Submitted by Kathleen Stuck
Jan 15, 2023
Turning over a New Leaf. The dawn of a new year is opportune time to take stock of your life.
Turning over a New Leaf.
The dawn of a new year is opportune time to take stock of your life.
Jews who observe Rosh Hashanah make time for personal introspection and prayer, as well as visiting graves.
Christian churches hold "watch-night" services, a custom that began in 1770 at Old St George's Methodist Church in Philadelphia.
he practice of making New Year's resolutions, said to have begun with the Babylonians, as early as 2600 B.C., is another way to reflect on the past and plan ahead.
Putting your best Foot Forward (Scotland)
In Scotland, the custom of first-footing (or the first foot in the house after midnight) is an important part of the celebration of Hogmanay, or New Year's Eve day. After midnight, family and friends visit each other's home. The "first foot" that crosses the home’s door threshold after midnight is said to predict the family’s next year's fortune. Although the tradition varies across Scotland, those deemed especially fortunate as "first footers" are new brides, new mothers, and tall dark—haired men (handsome?). Anyone who was born on January 1 is said to be a good “first foot”. A first footer usually arrives bearing gifts of coin, bread, salt, a lump of coal or whiskey.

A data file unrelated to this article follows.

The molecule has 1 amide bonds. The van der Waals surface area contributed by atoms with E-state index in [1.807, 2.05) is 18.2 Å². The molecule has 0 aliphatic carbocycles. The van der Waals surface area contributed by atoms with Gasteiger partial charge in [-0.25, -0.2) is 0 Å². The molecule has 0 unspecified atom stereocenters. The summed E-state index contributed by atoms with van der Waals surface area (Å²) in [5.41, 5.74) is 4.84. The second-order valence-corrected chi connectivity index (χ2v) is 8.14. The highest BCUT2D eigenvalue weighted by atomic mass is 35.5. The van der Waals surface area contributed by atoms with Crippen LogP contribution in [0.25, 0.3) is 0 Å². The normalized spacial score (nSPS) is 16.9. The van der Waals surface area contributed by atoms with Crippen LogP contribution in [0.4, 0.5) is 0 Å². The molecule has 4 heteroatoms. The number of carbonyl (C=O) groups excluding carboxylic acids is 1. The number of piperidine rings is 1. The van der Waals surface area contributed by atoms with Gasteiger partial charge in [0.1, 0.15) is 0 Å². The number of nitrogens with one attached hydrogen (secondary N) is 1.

New Year's Folklore
Some customs and beliefs are simply passed down through the ages. Here are some favorite New Year’s age-old sayings and proverbs:
On New Year's Eve, kiss the person you hope to keep kissing.
If New Year's Eve night wind blow south, it betokened warmth and growth.
For abundance in the new year, fill your pockets and cupboards today.
If the old year goes out like a lion, the new year will come in like a lamb.
Begin the New Year square with every man ( i.e. Pay your debts!).